deeply religious which particularly suits a high state official
because such devotion is rarely seen in their ranks. He remains
a true Slovene. He often talked to me about our beloved homeland,"
A diplomat in love with beauty
Soon after arriving in Egypt Lavrin became an enthusiastic
collector of art and examples of ancient Egyptian culture. He
was a friend of the British Consul, Patrick Campbell, who funded
archaeological research and of Colonel Howard Vyse, who explored
the area around the Giza pyramids. In one of his books the colonel
mentions that he described in detail the work in process in
Gaza to Mr Lavrin, the Habsburg Monarchy Consul General. Following
the example of his British colleges Lavrin embarked upon exploration
projects himself and got in touch with the digger and antiques
merchant Yusuf Masara. The same man would later help Lavrin
to acquire the two famous »Vipava« sarcophagi.
While living in Egypt, Lavrin amassed an important collection
of Ancient Egyptian and Greco-Roman art which, together with
remains of old Coptic Church manuscripts from the monastery
in Vadi Natrun near Cairo, he dutifully sent to various institutions
in Vienna. In 1849 he sold part of his collection to the Hapsburg
Archduke Ferdinand Maximilian to serve as decoration in the
mansion Miramar near Trieste. After the archduke's tragic demise
in Mexico the collection was moved to Vienna. The sphinx, made
of Aswan granite, is the only item that remained in the Miramar
Park and it guards the Miramar Pier to this day.
But Lavrin did not forget his Slovene countrymen. Thus in 1846
he sent the aforementioned coffin containing the mummy of the
priest Isahta, from the end of the twenty-fifth dynasty, to
the Museum in Ljubljana. It was found next to the Colossi of
Memnon not far away from Luxor in Upper Egypt. Lavrin supplied
the following information concerning the coffin: "The Egyptian
mummy in the coffin, which had never previously been opened,
is well preserved. It is painted with hieroglyphs and has a
fretwork image on the lid. It is made of sycamore wood."
He also provided its measurements (191 cm in length and 51 cm
in width) and drew attention to the objects which accompanied
it, especially the scarab with open wings. "The deceased
was the keeper of the keys to Amun's temple," added Lavrin.
Even more famous are the two heavy sarcophagi which were brought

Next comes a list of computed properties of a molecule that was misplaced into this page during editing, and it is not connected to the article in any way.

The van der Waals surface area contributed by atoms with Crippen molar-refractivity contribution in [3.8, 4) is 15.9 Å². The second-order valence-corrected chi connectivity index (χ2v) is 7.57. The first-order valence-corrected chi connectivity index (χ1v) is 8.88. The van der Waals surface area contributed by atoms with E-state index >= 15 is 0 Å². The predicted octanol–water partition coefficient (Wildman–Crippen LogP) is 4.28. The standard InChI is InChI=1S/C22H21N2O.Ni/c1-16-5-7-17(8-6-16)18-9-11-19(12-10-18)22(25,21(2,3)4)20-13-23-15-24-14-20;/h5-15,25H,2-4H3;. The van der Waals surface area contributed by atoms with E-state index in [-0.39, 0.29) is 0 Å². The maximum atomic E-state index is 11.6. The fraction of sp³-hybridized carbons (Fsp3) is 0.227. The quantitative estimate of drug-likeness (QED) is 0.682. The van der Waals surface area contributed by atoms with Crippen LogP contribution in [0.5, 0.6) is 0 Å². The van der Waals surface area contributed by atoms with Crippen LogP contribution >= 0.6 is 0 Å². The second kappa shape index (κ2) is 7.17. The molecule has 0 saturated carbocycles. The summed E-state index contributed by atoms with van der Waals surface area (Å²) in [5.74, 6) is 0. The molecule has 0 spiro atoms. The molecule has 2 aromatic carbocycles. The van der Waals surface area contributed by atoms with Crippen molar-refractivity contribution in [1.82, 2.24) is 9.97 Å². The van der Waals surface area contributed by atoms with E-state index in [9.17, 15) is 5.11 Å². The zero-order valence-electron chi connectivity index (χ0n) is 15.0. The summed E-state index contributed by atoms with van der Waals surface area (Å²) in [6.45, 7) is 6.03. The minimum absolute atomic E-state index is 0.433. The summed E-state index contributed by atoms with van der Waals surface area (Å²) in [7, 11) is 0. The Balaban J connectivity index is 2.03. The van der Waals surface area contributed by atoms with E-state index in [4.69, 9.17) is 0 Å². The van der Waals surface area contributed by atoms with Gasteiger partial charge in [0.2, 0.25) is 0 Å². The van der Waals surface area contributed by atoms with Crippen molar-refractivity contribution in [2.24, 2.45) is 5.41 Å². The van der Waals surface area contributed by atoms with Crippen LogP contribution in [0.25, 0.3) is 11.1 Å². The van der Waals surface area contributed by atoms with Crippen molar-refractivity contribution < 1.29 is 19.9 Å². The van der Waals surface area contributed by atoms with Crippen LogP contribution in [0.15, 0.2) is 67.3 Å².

to Trieste by ship and were then transported on carts via Gorizia
to Vipava. They were discovered in the tombs of the courtiers
of the fifth dynasty (2494-2345 BC) at the foot of the Pyramid
of Khafre in Giza. They belong to the group of six similarly
shaped sarcophagi that we know of, all of which are decorated
on the outside with the motive of stylised Egyptian buildings.
If we look at the way the sarcophagi are placed in the Vipava
cemetery, the one on the left belonged to Raver, a high ranking
court official, while the right contained the remains of Yunmin,
the first son of the king and perhaps even the son of the pharaoh
Mycerinus. There are only four more sarcophagi of this kind
in the world today. Two are in the famous Cairo Museum in Egypt,
one was bought in 1990 by the British Museum in London and the
last one is in the Pelizaeus Museum in Hildesheim, Germany.
Sir Anton Lavrin, who became a member of scientific societies
in Athens and Rome, was named honorary member of the Carniolan
Museum Society in 1844. He was, in 1849, posted to Bucharest,
where he remained until the outbreak of the Crimean War. In
1854 he was called to Vienna, where he held the post of Minister
Councillor until his retirement four years later. From Vienna
he moved to Milan, where his brothers Janez and Joef lived
and there he died suffering from a mental illness. His grave
was dug up in 1979.
No one knows whether his wife, Penelopa Beneducci, many years
his junior, was with him during the last few years of his life.
However, we do know that, after the death of her husband, she
travelled to Vienna, where she tried to lay claim to a higher
widow's pension with the help of the Vienna lawyer Matija Dolenc,
also from Vipava. Later, she returned with her children Hedvika,
Ida and Konrad to Alexandria to Villa Lavrin, which was sadly
completely destroyed during the British shelling of the city
in 1882. All records and documents were destroyed in the fire,
thus no one has a single photograph of Sir Anton Lavrin. All
that remains is his great work.
(Content abstracted from "Slovenija.svet"
published by Slovenska